Cairo: Foreign ministers of the Gulf Cooperation Council (GCC) met Monday in the Saudi capital Riyadh, to prepare for the bloc’s annual summit scheduled for Tuesday. The summit of the six-nation council is expected to be dominated by Iran’s meddlesome acts and efforts to resolve a long-running row between Qatar and a Saudi-led bloc.
Addressing the preparatory meeting, UAE Minister of State for Foreign Affairs Dr Anwar Gargash highlighted the objectives of the GCC created in 1981.
“The Cooperation Council is an expression of convergent will and aspirations of leaders with hopes of the council’s countries for establishing a system based on cooperation and consensus on policies and stances enhancing security and stability of the region and contributing to all-out development to fulfil stability, growth and welfare for our countries and our people’s happiness,” Dr Gargash said, according to the official Saudi news agency.
Dr Gargash underlined the importance of mutual respect and non-interference in internal affairs among the member states.
The GCC comprises the UAE, Saudi Arabia, Bahrain, Kuwait, Oman and Qatar.
This year’s GCC summit is held amid growing signs of a thaw in the dispute that has pitted Qatar against an Arab quartet for more than two years.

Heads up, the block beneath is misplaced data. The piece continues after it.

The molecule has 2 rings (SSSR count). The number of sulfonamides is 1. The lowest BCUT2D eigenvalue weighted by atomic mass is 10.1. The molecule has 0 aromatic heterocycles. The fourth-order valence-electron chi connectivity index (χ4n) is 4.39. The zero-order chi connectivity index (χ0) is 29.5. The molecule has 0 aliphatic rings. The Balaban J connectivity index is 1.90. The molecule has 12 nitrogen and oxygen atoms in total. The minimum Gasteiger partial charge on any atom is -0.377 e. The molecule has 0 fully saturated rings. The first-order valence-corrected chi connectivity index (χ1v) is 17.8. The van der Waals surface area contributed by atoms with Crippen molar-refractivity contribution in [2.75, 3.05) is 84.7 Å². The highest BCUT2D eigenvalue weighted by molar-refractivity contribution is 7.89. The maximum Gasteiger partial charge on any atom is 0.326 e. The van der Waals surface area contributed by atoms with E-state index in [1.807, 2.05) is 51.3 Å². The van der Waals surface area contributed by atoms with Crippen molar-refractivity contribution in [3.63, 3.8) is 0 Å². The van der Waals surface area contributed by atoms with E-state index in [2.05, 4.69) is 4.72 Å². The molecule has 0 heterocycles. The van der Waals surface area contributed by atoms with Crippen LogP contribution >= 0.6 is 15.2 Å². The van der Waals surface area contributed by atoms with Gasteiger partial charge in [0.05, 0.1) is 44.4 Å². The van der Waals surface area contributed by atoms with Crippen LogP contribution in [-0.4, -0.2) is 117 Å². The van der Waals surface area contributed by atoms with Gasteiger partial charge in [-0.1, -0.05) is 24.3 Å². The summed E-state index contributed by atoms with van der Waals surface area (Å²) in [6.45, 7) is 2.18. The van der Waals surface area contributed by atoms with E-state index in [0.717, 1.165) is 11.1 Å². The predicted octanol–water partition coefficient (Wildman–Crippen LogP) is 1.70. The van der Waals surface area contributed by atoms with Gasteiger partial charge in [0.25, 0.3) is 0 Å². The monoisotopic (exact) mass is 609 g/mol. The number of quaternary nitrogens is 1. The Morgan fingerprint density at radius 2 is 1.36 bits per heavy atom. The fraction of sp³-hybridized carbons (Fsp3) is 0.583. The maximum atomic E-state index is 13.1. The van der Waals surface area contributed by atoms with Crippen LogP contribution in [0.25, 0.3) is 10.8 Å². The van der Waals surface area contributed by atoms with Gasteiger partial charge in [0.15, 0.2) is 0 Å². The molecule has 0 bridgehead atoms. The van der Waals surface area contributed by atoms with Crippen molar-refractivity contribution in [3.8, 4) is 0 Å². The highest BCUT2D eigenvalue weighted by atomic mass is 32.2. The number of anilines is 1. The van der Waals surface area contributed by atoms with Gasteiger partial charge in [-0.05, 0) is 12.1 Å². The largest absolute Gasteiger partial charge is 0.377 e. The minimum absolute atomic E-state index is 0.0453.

Secretary General Abdul Latif Al Zayani voiced confidence that the summit will be “constructive and produce effective decisions” without giving details. Qatari State Minister for Foreign Affairs Sultan Bin Saad Al Muraikhi attended the pre-summit talks on Monday.
In June 2017, Saudi Arabia, the UAE, Bahrain and Egypt cut off diplomatic and transportation links with Qatar over its support for extremist groups.
The four countries have repeatedly demanded Doha to comply with a set of conditions to end the standoff. The demands include Qatar’s severance of links with militant and terror groups, scaling down ties with Iran and shutting down Al Jazeera TV, seen as a mouthpiece of the banned Muslim Brotherhood.
Qatar has refused the conditions, saying they violate its sovereignty.
Last week, Qatari Foreign Minister Mohammad Bin Abdul Rahman confirmed reports about talks between his country and Saudi Arabia to end the Gulf feud.
In the run-up to the Riyadh summit, Kuwait has intensified its efforts to defuse the Gulf crisis and suggested that its bid is bearing fruit.